The risks of passive smoking that it highlights include all the risks faced by smokers, plus things like sudden infant death syndrome and increased risk of asthma. The risk of bronchitis and pneumonia in infants during the first two to three years is 57 percent greater for children whose parents smoke. Ear disease is another issue, as is meningitis, and second-hand smoke may damage a child’s ability to smell.
Other data indicate there is also the chance that passive smoking may have a negative effect on a child’s ability to read or use reasoning skills. A key message is “do not smoke around children.”
Skin problems such as premature aging and wrinkling, have been shown to develop much more quickly in smokers, and those who are regularly around smokers are also at risk. Other research found that passive smoking kills 12,000 people in the UK each year.
IN ISRAEL, there have been a number of studies about smoking and passive smoking.
According to a May study by the Health Ministry, 22.8 percent of the adult population smokes. The study found 31.3% of men smoke, while for women the figure is 14.8%. A study of eighth-grade students found that 5% smoke occasionally. Jewish children whose parents smoke were 2.8 times more likely to smoke themselves. Arab children whose parents smoke were 5.8 times more likely to do so. According to a 2009 report in the European Journal of Public Health, 8,664 deaths in Israel were attributable to smoking in 2003. The number attributed to passive smoking is unclear.
Smoking is also associated with low IQ, according to a study of 20,000 IDF soldiers by Dr. Mark Weiser from the Sheba Medical Center in Tel Hashomer. Published in the journal Addiction in March, Weiser’s research found a direct correlation between the number of cigarettes used and low IQ.
And what exactly is in tobacco smoke? According to data available freely on the Internet, tobacco smoke contains more than 4,000 chemical compounds, including at least 40 cancer-causing agents.
Tobacco smoke also contains carbon monoxide, a poisonous gas which inhibits the transportation of oxygen to the body’s vital organs via the blood. The smoke emitted from the tip of a cigarette has about double the concentration of nicotine and tar as smoke directly inhaled. It also contains about three times the amount of the carcinogen benzo(a)pyrene, five times the level of carbon monoxide and about 50 times the ammonia. Add to these the other chemicals like arsenic, formaldehyde, vinyl chloride, and hydrogen cyanide, and it becomes a pretty toxic gas cocktail.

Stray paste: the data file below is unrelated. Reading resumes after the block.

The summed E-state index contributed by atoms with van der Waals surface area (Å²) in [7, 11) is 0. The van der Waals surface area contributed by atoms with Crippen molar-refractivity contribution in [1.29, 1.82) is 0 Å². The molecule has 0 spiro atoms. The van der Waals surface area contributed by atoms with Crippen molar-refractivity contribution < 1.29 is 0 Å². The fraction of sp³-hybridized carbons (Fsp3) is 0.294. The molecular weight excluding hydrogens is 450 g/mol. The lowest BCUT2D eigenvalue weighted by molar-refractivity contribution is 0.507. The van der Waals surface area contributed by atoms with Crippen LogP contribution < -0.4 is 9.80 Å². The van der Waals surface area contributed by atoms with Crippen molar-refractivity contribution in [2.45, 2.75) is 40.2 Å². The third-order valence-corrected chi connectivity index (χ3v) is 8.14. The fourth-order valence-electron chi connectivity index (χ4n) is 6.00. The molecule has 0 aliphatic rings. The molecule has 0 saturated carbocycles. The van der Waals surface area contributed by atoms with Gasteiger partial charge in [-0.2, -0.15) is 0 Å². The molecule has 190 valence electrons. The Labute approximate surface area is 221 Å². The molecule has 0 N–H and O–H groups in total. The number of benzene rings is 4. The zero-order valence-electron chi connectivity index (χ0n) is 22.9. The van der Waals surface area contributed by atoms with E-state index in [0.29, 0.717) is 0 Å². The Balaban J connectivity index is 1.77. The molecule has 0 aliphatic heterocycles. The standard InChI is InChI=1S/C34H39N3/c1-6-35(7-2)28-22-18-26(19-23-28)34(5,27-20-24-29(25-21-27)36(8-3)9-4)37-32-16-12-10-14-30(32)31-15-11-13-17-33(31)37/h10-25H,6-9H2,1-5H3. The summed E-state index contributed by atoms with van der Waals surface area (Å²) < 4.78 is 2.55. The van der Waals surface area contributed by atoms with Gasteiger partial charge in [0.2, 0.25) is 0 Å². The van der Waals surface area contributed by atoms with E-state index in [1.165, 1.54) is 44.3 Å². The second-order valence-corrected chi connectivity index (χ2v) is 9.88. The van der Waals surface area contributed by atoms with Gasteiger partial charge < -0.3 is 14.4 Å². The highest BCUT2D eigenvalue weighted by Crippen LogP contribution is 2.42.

THE GREATEST challenge to tackling smoking is in attitudes.
Smokers often have a “live now, pay later” approach. I have heard a smoker say things like: “So what? I could be run over by a bus tomorrow, so I might as well enjoy my cigarette today.”
This lasts until they or a relative’s health becomes severely impaired. I remember being put off smoking for life when my grandmother, then 61, had to have the iliac arteries in her legs replaced due to secondary damage from smoking.
She was never able to walk without discomfort again.
The other common argument presented by smokers is “it’s my right to smoke if I want.”
They conveniently forget the effect of their smoke on others and the reality of smoking being a purely selfish act.
The calculation of the personal cost of smoking and the benefits of stopping helped many give up.
A key approach to tackling smoking and passive smoking in Israel will be social marketing. This involves systematically applying the principles of marketing alongside other concepts and techniques to achieve changes in behavior.
Commercial marketing is different in that its aims are primarily financial, measured in terms of profits or shareholder value. Social marketing aims specifically to achieve improvement in the lives of people. It works by focusing on specific groups in context and delivering messages to help create lasting change.
This would have to be backed up with support to quit, and easy access to nicotine replacement methods.
For my girlfriend, even removing the risks of passive smoking from dance bars and clubs in Tel Aviv would be a significant milestone. For her, her sisters and friends, music is their interest and priority, but smoking is not something they can simply ignore. “If people want to smoke, then tell them not to exhale,” she says. This option is not so far from being achievable, with new technology like nicotine gums, patches and inhalators. A smoke-free Israel is not impossible.
The writer is a therapist and former UK National Health Service manager. He has an MSc in clinical and public health aspects of addiction and a special interest in social marketing in health. He spends much of his time in Tel Aviv when he is not working in London.